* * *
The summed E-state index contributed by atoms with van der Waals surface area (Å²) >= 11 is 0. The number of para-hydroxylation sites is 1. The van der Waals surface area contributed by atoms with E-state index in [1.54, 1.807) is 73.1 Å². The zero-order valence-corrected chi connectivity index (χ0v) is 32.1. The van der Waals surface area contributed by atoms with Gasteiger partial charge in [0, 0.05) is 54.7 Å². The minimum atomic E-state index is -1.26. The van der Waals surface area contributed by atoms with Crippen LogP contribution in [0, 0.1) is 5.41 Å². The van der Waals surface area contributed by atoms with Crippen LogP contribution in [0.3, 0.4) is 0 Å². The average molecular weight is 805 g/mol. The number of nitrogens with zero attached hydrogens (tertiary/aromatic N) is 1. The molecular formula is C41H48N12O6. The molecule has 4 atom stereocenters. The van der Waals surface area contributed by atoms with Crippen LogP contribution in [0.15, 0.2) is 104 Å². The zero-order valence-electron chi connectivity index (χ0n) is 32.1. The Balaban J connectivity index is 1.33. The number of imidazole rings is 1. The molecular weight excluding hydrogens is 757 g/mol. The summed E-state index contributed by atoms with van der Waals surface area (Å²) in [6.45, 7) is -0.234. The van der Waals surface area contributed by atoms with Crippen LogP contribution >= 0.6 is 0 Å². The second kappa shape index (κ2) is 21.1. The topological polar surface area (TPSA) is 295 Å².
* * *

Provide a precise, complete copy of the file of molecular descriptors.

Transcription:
The summed E-state index contributed by atoms with van der Waals surface area (Å²) >= 11 is 0. The number of para-hydroxylation sites is 1. The van der Waals surface area contributed by atoms with E-state index in [1.54, 1.807) is 73.1 Å². The zero-order valence-corrected chi connectivity index (χ0v) is 32.1. The van der Waals surface area contributed by atoms with Gasteiger partial charge in [0, 0.05) is 54.7 Å². The minimum atomic E-state index is -1.26. The van der Waals surface area contributed by atoms with Crippen LogP contribution in [0, 0.1) is 5.41 Å². The van der Waals surface area contributed by atoms with Crippen LogP contribution in [0.3, 0.4) is 0 Å². The average molecular weight is 805 g/mol. The number of nitrogens with zero attached hydrogens (tertiary/aromatic N) is 1. The molecular formula is C41H48N12O6. The molecule has 4 atom stereocenters. The van der Waals surface area contributed by atoms with Crippen LogP contribution in [0.15, 0.2) is 104 Å². The zero-order valence-electron chi connectivity index (χ0n) is 32.1. The Balaban J connectivity index is 1.33. The number of imidazole rings is 1. The molecular weight excluding hydrogens is 757 g/mol. The summed E-state index contributed by atoms with van der Waals surface area (Å²) in [6.45, 7) is -0.234. The van der Waals surface area contributed by atoms with Crippen LogP contribution >= 0.6 is 0 Å². The second kappa shape index (κ2) is 21.1. The topological polar surface area (TPSA) is 295 Å².